IMPORTANT WHITEWATER SAFETY INFO
Whitewater paddling is an extremely
dangerous sport with a high risk of death or serious injury.
This website is designed to help you easily find the right
stretch of whitewater to paddle based on your location and
your paddling abilities, it does not have any information on
current conditions or safety advisories for the location you
select. You need to search for more info on the selected
stretch of river before you go. Not having the latest
information about a paddling area is extremely dangerous and
may cause death or serious injury.
wear a helmet and a lifejacket on the
BASIC FEATURES OF A WHITEWATER STREAM
areas right behind large obstructions in the river such as
large rocks where the current is very slow or even slightly
backwards. These are great places if you need to stop in the
middle of a rapid for some reason.
HUMPS AND HOLES
A hump forms over a large submerged rock
as the water is forced up over the rock, the water on a hump
is flat and dark and quite shallow. You could easily scrape
the bottom of your boat against the rock if you pass over a
hump. Often times there is also a hole right after the hump. A
large hole can easily suck a person down and spit him back up
a few yards downstream, kayaks and rafts often get stuck in
holes. If you get stuck in a hole calmly but forcefully paddle
downstream until you get loose. If you get sucked down don't
panic, you'll probably pop up again in a few seconds a few
yards downstream, but not for sure, you could get stuck in
something under the water, or you could get your foot stuck in
something on your boat which may be stuck in the hole and not
coming with you. Many beginners quit after having a traumatic
experience with a hole. Very skilled boaters like to play
around in these holes but unless you are an expert you should
try to avoid holes at all cost, always keep an eye open for
humps and paddle around them.
A chute is the easiest way through a
rapid, look for "V" shapes pointing downstream, the best way
through a rapid is along the tips of the V's. But also keep an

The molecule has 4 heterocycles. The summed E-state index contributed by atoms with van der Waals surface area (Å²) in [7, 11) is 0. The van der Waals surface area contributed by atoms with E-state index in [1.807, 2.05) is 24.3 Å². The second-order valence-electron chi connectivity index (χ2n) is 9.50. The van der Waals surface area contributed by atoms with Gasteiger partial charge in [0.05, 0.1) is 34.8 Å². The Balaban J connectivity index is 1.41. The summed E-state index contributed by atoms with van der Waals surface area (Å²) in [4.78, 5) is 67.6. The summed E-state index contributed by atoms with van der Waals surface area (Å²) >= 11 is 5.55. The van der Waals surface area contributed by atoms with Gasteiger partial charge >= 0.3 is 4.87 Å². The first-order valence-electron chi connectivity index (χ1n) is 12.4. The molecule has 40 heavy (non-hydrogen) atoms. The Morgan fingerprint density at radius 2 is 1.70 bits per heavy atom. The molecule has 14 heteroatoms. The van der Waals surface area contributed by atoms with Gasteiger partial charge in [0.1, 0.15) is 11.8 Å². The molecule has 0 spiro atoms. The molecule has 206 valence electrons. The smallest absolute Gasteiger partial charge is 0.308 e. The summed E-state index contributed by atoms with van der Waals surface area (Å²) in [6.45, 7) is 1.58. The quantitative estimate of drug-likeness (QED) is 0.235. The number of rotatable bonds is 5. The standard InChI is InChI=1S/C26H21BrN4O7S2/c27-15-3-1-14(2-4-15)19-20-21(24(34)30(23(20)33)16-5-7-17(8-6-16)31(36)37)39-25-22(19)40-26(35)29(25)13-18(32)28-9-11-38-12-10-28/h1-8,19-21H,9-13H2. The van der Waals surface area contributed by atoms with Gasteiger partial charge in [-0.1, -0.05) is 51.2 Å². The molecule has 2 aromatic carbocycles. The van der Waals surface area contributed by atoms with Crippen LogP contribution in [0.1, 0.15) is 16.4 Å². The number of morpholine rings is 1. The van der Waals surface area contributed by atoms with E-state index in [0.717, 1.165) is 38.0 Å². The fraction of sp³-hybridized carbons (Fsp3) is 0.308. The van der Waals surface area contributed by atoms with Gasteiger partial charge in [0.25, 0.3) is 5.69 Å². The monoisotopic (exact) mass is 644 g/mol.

eye open for backwards V's, there's usually a rock at the tip
of a backwards V. It is often easier to see a chute when you
are downstream from it, so if you can't see the chute in the
rapid and it's a rough rapid you may want to get out of your
boat and walk downstream first to look at the rapid from there
before running it.
Standing waves usually form in deep water so there are usually no rocks to worry about. If there are rocks they tend to interrupt the smoothness of the wave so keep an eye out for that.
EMERGENCY ITEMS TO BRING
| THINGS TO WEAR ON
No need to explain
why. Make sure it has a whistle attached to it. If it
doesn't, get a whistle and attach it to it.
In case you fall in and
hit your head on a rock. Without a helmet you might pass
out and drown so always wear a helmet.
|WATERTIGHT PACKAGE |
These items need to be packaged in a way that they remain dry even when submerged in water, under pressure for some time. Since you don't need to get to these items normally you don't need to worry about easy access. Just squeeze all the items into a good quality strong plastic bag, (not the free ones you get at the supermarket) and seal it well with duct tape. Then squeeze the bag into a watertight plastic container to prevent punctures, then seal the container well with duct tape. If nothing bad happens you'll be keeping this package in your boat for all time so seal it well so you only have to do it once ever.
In case you have an accident and get
stuck injured you need some dry clothes to keep warm.
With a roll of duct tape you can make
emergency repairs to your boat, paddles, and other
equipment. You can also use it along with sticks to make
a temporary cast for a broken limb.
In a very small 1-2 oz bottle. Make
sure it's sealed very tight so the alcohol won't spill.
You can use rubbing alcohol for disinfecting wounds and
starting a fire.
You need some type of waterproof fire
starter with you, we've included it in the waterproof
package since they are so small they won't make much
difference in the size of the package. There is a large
variety to choose from at any camping store.
|NOT WATERTIGHT |
These items are ok to get wet but you need to keep them together so they don't get scattered. Put the stove in the pot and put the other items in the stove and put it all in a bag together with the watertight package containing all the dry items.
WOOD POWERED BACKPACKING STOVE
If you get injured you need to get
warm fast with minimum effort, you may not have time or
energy to collect wood for a fire so you will need a
small wood stove like the Trailstove wood powered camp stove, a
stove like that will warm you up with just a few small
sticks of wood, you will also need it to boil water to
drink to warm you up. Whatever stove you use it needs to
be made of Stainless steel and have no moving parts, or
electric parts. The Trailstove is the top (and only)
choice for this purpose. The Trailstove also comes in
handy if you want a hot meal or a hot cup of coffee in
the middle of your trip.
Either aluminum or
stainless steel, to heat water to drink to get you warm
fast. You can of course use the pot along with the stove
to make hot meals or drinks during rest stops.
Amazingly useful for
all kinds of things that could happen on the river.
Always carry rope.
To signal to
rescue planes or helicopters that are looking for you.